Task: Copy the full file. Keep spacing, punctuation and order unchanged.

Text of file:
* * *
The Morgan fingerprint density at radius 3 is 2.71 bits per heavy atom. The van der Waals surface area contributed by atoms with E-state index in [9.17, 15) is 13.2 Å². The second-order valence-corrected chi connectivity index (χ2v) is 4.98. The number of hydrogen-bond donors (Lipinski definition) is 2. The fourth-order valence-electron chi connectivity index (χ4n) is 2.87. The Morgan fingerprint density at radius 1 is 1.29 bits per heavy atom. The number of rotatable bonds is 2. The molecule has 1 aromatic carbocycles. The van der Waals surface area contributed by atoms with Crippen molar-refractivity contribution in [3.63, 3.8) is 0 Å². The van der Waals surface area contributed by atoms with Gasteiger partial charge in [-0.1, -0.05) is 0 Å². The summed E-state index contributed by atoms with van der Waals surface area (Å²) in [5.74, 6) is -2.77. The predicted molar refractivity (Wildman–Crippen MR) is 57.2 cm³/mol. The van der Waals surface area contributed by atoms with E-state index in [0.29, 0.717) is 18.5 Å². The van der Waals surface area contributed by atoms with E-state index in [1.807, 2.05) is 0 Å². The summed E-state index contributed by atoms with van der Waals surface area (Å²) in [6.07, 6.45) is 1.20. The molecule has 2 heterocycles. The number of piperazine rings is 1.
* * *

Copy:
The Morgan fingerprint density at radius 3 is 2.71 bits per heavy atom. The van der Waals surface area contributed by atoms with E-state index in [9.17, 15) is 13.2 Å². The second-order valence-corrected chi connectivity index (χ2v) is 4.98. The number of hydrogen-bond donors (Lipinski definition) is 2. The fourth-order valence-electron chi connectivity index (χ4n) is 2.87. The Morgan fingerprint density at radius 1 is 1.29 bits per heavy atom. The number of rotatable bonds is 2. The molecule has 1 aromatic carbocycles. The van der Waals surface area contributed by atoms with Crippen molar-refractivity contribution in [3.63, 3.8) is 0 Å². The van der Waals surface area contributed by atoms with Gasteiger partial charge in [-0.1, -0.05) is 0 Å². The summed E-state index contributed by atoms with van der Waals surface area (Å²) in [5.74, 6) is -2.77. The predicted molar refractivity (Wildman–Crippen MR) is 57.2 cm³/mol. The van der Waals surface area contributed by atoms with E-state index in [0.29, 0.717) is 18.5 Å². The van der Waals surface area contributed by atoms with E-state index in [1.807, 2.05) is 0 Å². The summed E-state index contributed by atoms with van der Waals surface area (Å²) in [6.07, 6.45) is 1.20. The molecule has 2 heterocycles. The number of piperazine rings is 1.